Influencing others is a skill you need to run a successful firm. “Others” may be staff, contractors, or even unconnected people (networking groups, trade associations, even clients). If you can improve your influencing skills you can get more done for you, probably earn more and certainly have a more comfortable life.
I was recently conducting some research and asked a range of people about influencing skills. I was quite surprised to hear some of the feedback, when I asked “Tell me about your influencing skills”:
- “I wouldn’t like people to think I try and influence others, it has negative connotations.”
- “It’s about being noisy and brash, I don’t want to be thought of like that.”
- “I tend not to be the life and soul of the party, so I don’t have much influence over others.”
- “I tell my staff what to do, I don’t see that as the same as influencing them. So I don’t need to worry about influencing skills.”
A recent holiday conversation
One of my recent holidays was on board a boat. All the people vaguely knew each other, some were good friends, and all got on well over the week. What’s more the diving was superb, the client service out of this world and the sales skills shown by the skipper were sublime.
Towards the end of the week I overheard a conversation:
“A couple of noisy people seem to drive what goes on and get the group to do what they want.”
“Yes, Fred for example.”
“Fred?! No, He’s very nice, polite and quiet.”
“Well, just watch how many of the decisions taken by the group go the way he wants.”
It was true. The quiet person had a huge influence on the group, without brazenly attempting to do so. He may not even be aware of his influencing skills or using them consciously – but he did have huge sway over decisions. The same influencing skills are relevant at work, as well as with friends.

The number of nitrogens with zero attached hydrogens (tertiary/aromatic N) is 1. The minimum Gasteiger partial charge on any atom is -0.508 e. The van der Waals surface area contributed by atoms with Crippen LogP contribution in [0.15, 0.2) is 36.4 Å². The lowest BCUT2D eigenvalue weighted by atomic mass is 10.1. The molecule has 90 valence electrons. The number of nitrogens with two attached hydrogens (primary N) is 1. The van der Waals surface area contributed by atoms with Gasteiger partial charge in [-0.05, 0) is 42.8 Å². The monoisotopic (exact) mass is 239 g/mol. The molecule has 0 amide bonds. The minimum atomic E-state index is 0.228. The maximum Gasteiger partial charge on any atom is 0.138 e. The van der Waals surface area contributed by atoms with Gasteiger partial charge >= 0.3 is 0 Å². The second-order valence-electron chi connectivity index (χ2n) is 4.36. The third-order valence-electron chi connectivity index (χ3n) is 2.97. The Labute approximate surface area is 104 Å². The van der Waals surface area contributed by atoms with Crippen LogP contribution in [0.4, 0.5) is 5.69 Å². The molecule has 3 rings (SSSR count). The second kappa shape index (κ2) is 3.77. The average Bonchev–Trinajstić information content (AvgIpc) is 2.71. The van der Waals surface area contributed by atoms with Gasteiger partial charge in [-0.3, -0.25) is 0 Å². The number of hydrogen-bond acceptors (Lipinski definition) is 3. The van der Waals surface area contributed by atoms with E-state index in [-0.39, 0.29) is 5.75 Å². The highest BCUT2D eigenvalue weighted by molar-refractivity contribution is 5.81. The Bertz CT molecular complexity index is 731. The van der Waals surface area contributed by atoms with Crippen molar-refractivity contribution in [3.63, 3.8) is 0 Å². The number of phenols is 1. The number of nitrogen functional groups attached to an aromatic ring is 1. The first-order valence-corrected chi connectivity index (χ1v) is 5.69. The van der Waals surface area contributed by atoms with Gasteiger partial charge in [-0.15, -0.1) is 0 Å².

Why influencing skills are useful for you
Influencing others isn’t telling them what to do, or to forcing them into doing something.
So influencing skills will help you to get people to be more likely to do what you want, of their own accord. The result tends to be that they will do it more effectively and you are more likely to get the result you want. That could be:
- More sales
- Staff working the way you want
- Networking groups operating in a more productive way
How else would positive use of influencing skills help you?
5 tips to improve your influencing skills
- Don’t just listen, acknowledge. People are far more willing to come halfway (or more) if they feel acknowledged, understood and appreciated. At least be prepared to listen, genuinely. Download our active listening guide, it's free and waiting for you to download right now. Click here for instant access (email address required).
- Ask questions, rather than give direct orders when possible. They may well “work out” the answer for themselves and be more committed to it.
- Talk in terms of their interests, and be genuinely interested in them. At what level are your interests the same?
- Don’t dismiss real differences or give up on the objectives. This simply stores up problems or allows the current situation to “go underground”.
- Get clear agreement on your joint position. Agree on next steps and timelines. Express appreciation for their cooperation and support, whatever the outcome!
Download our six page free guide to improving your influencing skills, it's free and waiting for you to download right now. Click here for instant access (email address required).
Influence can (like everything) be used positively or negatively. What are the best techniques you’ve ever seen to influence others in a positive manner?